Backtrack with me a few years, 2011 to be exact. For YEARS and I’m talking YEARS I’ve wanted to make Thanksgiving dinner. I’ve heard making a turkey is difficult to keep moist yet get thoroughly cooked, etc. 2011 I was given the opportunity to try. The year before if you’ll remember Pioneer Woman challenged Bobby Flay to a Thanksgiving Off (or whatever they called it).
I made her turkey, stuffing, etc. I almost made her exact meal, but not quite. Anyway, then I went on the hunt one day in 2012 for the perfect Turkey recipe. Does one even exist? Well, I think the answer is yes. I found a recipe for a Bacon Wrapped Turkey. I had the opportunity to make the 2012 Thanksgiving dinner as well, so I knew we were going to try this turkey.
I have to say, we’ve tried to change it up a bit, one year we smoked it, one year we forgot the bacon blanket, etc etc… but if you find something that works, why mess with it? Seriously!
So why am I telling you all of this? Well next week is Thanksgiving and I want you to have ample time to get the ingredients for this bird. Trust me, it’s so worth it!
*Note this recipe is for 18-20lb bird. Just adjust your ingredients for a bigger or smaller bird!
**Note 2: Also if you’re going with a frozen bird (aka turkey), give it ample time to defrost. You’ll need approximately 24 hours for every 4-5 lbs of the bird.
What you’ll need:
A large plastic bag, optional. (this is for the brining process. I’ve used a stock pot as well)
A platter or pan that fits the turkey in the fridge (again, that stock pot works great)
Kitchen Twine (sadly I don’t always have this on hand)
A roasting pan that fits the turkey (and in your oven! Keep that in mind!!)
A probe-style meat thermometer (is extra handy)
A turkey, thawed
Lots of Kosher Salt
1 1/2 lb bacon
1/2 lb butter
Fresh herbs: sage, thyme, oregano, parsley, marjoram, rosemary
Roasting vegetables: carrots, celery, onions, apples
Brining the turkey:
A simple dry brine works exceptionally well on this turkey. Take a tip, don’t brine more than 24 hours in advance or the turkey gets WAY to salty. Remove all the interior parts of the bird and throw away or place in your freezer to make stock with later or go ahead and save for Thanksgiving day and use to make giblet gravy.
Wash the bird well, both inside and out. Get in there and really scrub the bird. Place the bird in your brining bag or pot and rub down with kosher salt. Don’t be stingy. Coat that bird both inside and out. Wash your hands, then place the bird in the fridge for up to 24 hours. Thoroughly wash your sink and all around your sink and your hands again too. Never to sorry to be safe!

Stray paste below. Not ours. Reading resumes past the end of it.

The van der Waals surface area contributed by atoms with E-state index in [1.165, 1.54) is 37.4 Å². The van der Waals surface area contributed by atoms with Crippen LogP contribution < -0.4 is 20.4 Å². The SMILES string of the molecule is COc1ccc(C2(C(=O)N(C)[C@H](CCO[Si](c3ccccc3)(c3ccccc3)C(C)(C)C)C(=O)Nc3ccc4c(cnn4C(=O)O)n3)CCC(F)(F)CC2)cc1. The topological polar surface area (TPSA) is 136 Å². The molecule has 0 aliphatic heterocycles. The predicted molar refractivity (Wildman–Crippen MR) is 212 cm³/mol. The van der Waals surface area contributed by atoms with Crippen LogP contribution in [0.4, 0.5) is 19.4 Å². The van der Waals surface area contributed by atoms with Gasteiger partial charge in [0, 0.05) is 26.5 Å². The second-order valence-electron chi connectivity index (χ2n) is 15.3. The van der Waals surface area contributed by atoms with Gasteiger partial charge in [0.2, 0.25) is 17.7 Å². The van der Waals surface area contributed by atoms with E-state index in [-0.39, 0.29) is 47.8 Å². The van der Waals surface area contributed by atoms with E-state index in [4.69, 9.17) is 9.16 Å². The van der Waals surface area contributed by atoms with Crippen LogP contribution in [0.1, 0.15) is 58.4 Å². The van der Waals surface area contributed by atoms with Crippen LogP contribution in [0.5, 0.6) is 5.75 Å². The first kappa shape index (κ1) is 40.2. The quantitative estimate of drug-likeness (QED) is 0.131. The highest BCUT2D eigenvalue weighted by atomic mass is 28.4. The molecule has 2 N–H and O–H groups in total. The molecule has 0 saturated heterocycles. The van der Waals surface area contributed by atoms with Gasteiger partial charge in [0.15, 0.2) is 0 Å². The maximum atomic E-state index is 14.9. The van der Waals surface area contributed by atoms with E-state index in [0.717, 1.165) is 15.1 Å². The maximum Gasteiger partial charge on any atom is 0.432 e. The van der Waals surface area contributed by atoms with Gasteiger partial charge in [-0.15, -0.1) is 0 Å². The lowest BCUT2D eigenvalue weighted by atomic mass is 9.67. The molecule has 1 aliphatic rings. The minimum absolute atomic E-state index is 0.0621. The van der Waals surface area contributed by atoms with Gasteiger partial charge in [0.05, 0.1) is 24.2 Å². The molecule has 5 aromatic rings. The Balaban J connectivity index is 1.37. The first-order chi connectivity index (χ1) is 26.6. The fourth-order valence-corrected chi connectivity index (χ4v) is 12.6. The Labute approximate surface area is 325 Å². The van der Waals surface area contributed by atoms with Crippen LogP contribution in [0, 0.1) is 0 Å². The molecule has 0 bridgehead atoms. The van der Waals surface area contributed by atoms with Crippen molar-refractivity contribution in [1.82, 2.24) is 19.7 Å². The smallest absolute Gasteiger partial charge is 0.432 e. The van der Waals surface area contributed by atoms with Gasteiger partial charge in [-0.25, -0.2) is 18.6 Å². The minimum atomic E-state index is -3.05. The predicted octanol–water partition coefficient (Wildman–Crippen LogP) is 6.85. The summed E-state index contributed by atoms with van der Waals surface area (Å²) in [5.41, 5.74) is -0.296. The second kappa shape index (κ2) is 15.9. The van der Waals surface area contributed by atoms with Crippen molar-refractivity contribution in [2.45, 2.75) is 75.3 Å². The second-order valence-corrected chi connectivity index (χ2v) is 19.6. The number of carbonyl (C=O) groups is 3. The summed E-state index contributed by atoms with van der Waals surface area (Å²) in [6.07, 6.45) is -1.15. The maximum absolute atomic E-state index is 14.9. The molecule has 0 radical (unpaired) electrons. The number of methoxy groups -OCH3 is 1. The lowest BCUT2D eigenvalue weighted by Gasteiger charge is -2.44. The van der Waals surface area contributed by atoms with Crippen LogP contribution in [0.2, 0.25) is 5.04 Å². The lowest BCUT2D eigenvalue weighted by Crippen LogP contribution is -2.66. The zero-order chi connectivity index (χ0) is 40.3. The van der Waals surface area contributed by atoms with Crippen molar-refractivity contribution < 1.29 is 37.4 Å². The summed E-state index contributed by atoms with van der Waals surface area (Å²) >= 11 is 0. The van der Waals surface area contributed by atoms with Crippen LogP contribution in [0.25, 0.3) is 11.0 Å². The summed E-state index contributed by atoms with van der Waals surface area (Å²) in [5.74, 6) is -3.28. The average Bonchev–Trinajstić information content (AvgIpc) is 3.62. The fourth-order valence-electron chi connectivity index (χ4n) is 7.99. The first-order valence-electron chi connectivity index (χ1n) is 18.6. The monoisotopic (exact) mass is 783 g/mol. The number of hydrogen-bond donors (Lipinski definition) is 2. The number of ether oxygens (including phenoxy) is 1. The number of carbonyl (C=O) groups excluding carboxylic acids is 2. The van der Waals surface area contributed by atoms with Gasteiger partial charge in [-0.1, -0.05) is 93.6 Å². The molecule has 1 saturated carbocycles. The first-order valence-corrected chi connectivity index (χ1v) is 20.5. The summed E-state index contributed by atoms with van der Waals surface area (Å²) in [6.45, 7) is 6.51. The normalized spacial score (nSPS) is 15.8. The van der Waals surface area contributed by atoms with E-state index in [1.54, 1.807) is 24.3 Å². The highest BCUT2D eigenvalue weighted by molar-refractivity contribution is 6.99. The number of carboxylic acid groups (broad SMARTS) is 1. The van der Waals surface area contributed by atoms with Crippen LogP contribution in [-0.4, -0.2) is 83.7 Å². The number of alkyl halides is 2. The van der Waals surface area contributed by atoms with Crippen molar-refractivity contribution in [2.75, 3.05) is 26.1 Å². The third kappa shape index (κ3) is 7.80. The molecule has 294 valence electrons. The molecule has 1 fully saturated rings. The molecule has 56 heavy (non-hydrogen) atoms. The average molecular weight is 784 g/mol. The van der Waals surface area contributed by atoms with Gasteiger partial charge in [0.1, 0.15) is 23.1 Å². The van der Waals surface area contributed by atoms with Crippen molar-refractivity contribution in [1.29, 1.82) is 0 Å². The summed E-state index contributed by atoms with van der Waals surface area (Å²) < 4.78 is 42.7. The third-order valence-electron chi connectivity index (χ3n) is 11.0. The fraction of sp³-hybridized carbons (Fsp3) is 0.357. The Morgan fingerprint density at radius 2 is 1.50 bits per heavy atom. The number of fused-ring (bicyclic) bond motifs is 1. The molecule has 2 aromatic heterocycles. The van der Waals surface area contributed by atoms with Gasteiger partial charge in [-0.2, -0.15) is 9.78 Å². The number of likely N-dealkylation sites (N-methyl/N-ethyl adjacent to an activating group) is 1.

For the Herb Butter Mixture:
This can be made up to a week in advance. This is handy to note, especially if you’re planning on lunch so you have to get up at the butt crack of dawn (that’s earlier than the crack of dawn) to start your bird to cooking. It also allows your herbs to meld into that butter.
Use a food processor. It is your friend! Add 1/2lb raw bacon slices, 1/2 lb butter, and generous handfuls of the herbs. I don’t have exact measurements of the herbs, just use your best guess. Ours is never quite the same there. Once you have everything added, place the lid on the food processor and blend together until it makes a smooth paste.
*Note: if made in advance, store in an airtight container in the refrigerator. Pull it out about 30 minutes before using it so it can come to room temperature the day of Thanksgiving.
Preparing the Turkey, “The Star of the show,” the day of:
Make sure your butter is room temperature.
While the butter is coming to room temperature, bring the turkey out of the fridge and wash him thoroughly. Why the turkey is a he, I have no clue but he is :). Once the turkey is cleaned, place him breast side up on a cutting board or large platter to use for preparation. Wash your sink.
Take the pop-up timer out of your bird, it’s useless!
Wash your hands and prepare to get messy. If you can have a second pair of hands available for help, that is extremely handy! Take your rings and watch off, roll up your sleeves, and get ready to play with your food! Now gently pry the skin away from the bird without tearing it hopefully. You want to stick your hands between the meat and skin because you’re going to be placing the butter mixture between the skin and the meat. Keep going all the way to the neck and over the legs. Don’t leave any place unturned. Don’t worry if the skin accidentally gets torn, you’ll fix that with the bacon blanket.